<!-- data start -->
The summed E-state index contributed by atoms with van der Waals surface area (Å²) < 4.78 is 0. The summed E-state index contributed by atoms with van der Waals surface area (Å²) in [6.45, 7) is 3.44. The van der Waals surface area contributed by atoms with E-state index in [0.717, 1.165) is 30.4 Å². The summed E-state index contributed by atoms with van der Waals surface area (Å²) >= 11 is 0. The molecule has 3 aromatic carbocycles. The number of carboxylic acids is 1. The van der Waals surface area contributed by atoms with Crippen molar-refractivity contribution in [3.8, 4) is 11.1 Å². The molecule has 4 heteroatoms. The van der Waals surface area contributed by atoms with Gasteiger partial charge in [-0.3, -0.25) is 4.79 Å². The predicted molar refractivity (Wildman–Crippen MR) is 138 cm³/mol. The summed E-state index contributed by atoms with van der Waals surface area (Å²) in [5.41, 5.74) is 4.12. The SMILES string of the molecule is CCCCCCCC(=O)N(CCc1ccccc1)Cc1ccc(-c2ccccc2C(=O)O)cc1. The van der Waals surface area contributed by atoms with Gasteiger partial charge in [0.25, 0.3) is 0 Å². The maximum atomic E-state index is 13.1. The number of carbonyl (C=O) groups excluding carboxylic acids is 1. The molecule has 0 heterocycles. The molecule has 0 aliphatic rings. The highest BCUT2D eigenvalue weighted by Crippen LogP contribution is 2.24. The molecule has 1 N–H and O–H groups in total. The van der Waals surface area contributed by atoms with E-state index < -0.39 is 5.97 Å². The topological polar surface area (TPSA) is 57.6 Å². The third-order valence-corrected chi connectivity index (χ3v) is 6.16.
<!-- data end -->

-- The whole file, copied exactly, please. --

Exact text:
The summed E-state index contributed by atoms with van der Waals surface area (Å²) < 4.78 is 0. The summed E-state index contributed by atoms with van der Waals surface area (Å²) in [6.45, 7) is 3.44. The van der Waals surface area contributed by atoms with E-state index in [0.717, 1.165) is 30.4 Å². The summed E-state index contributed by atoms with van der Waals surface area (Å²) >= 11 is 0. The molecule has 3 aromatic carbocycles. The number of carboxylic acids is 1. The van der Waals surface area contributed by atoms with Crippen molar-refractivity contribution in [3.8, 4) is 11.1 Å². The molecule has 4 heteroatoms. The van der Waals surface area contributed by atoms with Gasteiger partial charge in [-0.3, -0.25) is 4.79 Å². The predicted molar refractivity (Wildman–Crippen MR) is 138 cm³/mol. The summed E-state index contributed by atoms with van der Waals surface area (Å²) in [5.41, 5.74) is 4.12. The SMILES string of the molecule is CCCCCCCC(=O)N(CCc1ccccc1)Cc1ccc(-c2ccccc2C(=O)O)cc1. The van der Waals surface area contributed by atoms with Gasteiger partial charge in [0.25, 0.3) is 0 Å². The maximum atomic E-state index is 13.1. The number of carbonyl (C=O) groups excluding carboxylic acids is 1. The molecule has 0 heterocycles. The molecule has 0 aliphatic rings. The highest BCUT2D eigenvalue weighted by Crippen LogP contribution is 2.24. The molecule has 1 N–H and O–H groups in total. The van der Waals surface area contributed by atoms with E-state index < -0.39 is 5.97 Å². The topological polar surface area (TPSA) is 57.6 Å². The third-order valence-corrected chi connectivity index (χ3v) is 6.16.